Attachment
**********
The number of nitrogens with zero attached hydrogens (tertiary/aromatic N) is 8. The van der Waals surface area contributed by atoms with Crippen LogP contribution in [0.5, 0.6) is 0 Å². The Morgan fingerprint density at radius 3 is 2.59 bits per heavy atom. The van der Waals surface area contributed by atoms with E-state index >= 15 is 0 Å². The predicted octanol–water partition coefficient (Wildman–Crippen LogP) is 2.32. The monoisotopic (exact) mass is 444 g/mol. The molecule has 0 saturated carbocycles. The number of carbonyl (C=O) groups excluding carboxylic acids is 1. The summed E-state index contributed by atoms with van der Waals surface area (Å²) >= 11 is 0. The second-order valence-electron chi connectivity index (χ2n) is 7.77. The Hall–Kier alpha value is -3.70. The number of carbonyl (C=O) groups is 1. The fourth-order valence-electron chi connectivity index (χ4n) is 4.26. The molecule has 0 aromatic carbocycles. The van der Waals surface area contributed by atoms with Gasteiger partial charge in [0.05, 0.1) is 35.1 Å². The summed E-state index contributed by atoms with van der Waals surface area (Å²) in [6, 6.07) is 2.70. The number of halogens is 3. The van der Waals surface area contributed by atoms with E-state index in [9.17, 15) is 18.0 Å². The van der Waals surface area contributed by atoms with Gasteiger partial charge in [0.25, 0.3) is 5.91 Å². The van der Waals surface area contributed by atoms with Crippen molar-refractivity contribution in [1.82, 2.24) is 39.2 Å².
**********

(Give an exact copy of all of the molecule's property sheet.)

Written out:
The number of nitrogens with zero attached hydrogens (tertiary/aromatic N) is 8. The van der Waals surface area contributed by atoms with Crippen LogP contribution in [0.5, 0.6) is 0 Å². The Morgan fingerprint density at radius 3 is 2.59 bits per heavy atom. The van der Waals surface area contributed by atoms with E-state index >= 15 is 0 Å². The predicted octanol–water partition coefficient (Wildman–Crippen LogP) is 2.32. The monoisotopic (exact) mass is 444 g/mol. The molecule has 0 saturated carbocycles. The number of carbonyl (C=O) groups excluding carboxylic acids is 1. The summed E-state index contributed by atoms with van der Waals surface area (Å²) >= 11 is 0. The second-order valence-electron chi connectivity index (χ2n) is 7.77. The Hall–Kier alpha value is -3.70. The number of carbonyl (C=O) groups is 1. The fourth-order valence-electron chi connectivity index (χ4n) is 4.26. The molecule has 0 aromatic carbocycles. The van der Waals surface area contributed by atoms with Gasteiger partial charge in [0.05, 0.1) is 35.1 Å². The summed E-state index contributed by atoms with van der Waals surface area (Å²) in [6, 6.07) is 2.70. The number of halogens is 3. The van der Waals surface area contributed by atoms with E-state index in [9.17, 15) is 18.0 Å². The van der Waals surface area contributed by atoms with Gasteiger partial charge in [0.25, 0.3) is 5.91 Å². The van der Waals surface area contributed by atoms with Crippen molar-refractivity contribution in [1.82, 2.24) is 39.2 Å².